Micropollutants have been identified as contaminants of concern present in municipal wastewater treatment plant (WWTP) effluent. They are not effectively removed in conventional municipal WWTPs because the WWTPs were not originally designed to remove these contaminants. The Dutch water partners are currently researching innovative technologies to remove these micropollutants through an extensive Innovation Program initiated by the Dutch Ministry of Infrastructure and Water Management and the Dutch water authorities and managed by STOWA. Wetsus and partners have been investigating an optimized Biological Activated Carbon (BAC) treatment line as a promising tertiary treatment technology to improve micropollutants removal at WWTPs, both at lab- and pilot-scale. However, the influence of parameters such as reactor design, oxygen levels, backwashing regime and pre-treatment of the influent waters needs to be further investigated, especially in a real-world setting, i.e., using real wastewater effluent.
The BAC filters investigated in our work combine adsorption, oxidation, biodegradation, and precipitation processes. The research challenge of this new project is to quantify and understand these interdependent removal processes, to translating this knowledge into a filter design and operation optimised specifically for micropollutant removal.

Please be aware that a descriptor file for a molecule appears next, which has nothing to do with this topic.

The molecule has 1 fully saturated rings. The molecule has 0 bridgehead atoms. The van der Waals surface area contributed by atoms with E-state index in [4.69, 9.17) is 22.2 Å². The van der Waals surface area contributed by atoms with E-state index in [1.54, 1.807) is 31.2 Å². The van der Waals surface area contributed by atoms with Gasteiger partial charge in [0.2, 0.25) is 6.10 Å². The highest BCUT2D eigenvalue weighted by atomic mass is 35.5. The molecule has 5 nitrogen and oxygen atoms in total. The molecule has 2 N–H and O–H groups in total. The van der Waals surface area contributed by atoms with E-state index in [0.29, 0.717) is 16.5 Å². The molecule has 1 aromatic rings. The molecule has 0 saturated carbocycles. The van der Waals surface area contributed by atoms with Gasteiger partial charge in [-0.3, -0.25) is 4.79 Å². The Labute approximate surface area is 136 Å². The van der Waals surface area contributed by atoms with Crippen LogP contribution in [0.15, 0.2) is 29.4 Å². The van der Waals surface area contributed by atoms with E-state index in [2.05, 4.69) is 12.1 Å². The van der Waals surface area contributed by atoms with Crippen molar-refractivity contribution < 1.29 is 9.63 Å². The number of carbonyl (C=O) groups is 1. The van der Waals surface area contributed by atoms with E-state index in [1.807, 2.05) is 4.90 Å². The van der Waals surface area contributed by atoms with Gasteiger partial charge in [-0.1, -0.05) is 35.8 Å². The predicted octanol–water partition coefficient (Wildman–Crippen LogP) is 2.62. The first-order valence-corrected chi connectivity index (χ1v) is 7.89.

An example of a parameter that needs to be optimised is biofilm thickness. In BAC filters, the surface of the granules is covered with a biofilm. This biofilm is essential for micropollutants degradation, as the biofilm matrix binds the micropollutants which are then degraded via the action of bacterial exoenzymes. However, uncontrolled biofilm growth results in clogging and mass transfer limitations. Excessive biofilm accumulation can be controlled by backwashing and by controlling the dissolved oxygen levels. Another design consideration is how to minimise detrimental effects of the bulk particulate and dissolved organics also present in the water, e.g., by applying pre-treatment of the influent water which can remove recalcitrant organics.
The main objective of the project is to try to predict the effect of key design and operational parameters on the micropollutant removal events in BAC filters, by studying the underlying mechanisms. To achieve this goal, your will work with both lab and pilot scale BAC filters, using different matrices and model compounds. In addition, the work will comprise physico-chemical and microbiological characterization of carbon granules and the attached biofilms.
We are looking for a highly motivated and enthusiastic candidate with an MSc degree in Environmental Engineering, Chemical Engineering or equivalent. Additional knowledge of municipal wastewater, adsorption technology bioprocess engineering and/or biofilms (microbiology) is desirable. You are able to work in a multidisciplinary, international team. You are fluent in written and spoken English.
Keywords: Biodegradation, biofilms, granular activated carbon (GAC), adsorption, oxidation
Supervisory Team: TBD.
Project partners: Advanced Water Treatment
Only applications that are complete, in English, and submitted via the application webpage before the deadline will be considered eligible.
Guidelines for applicants: https://phdpositionswetsus.eu/guide-for-applicants/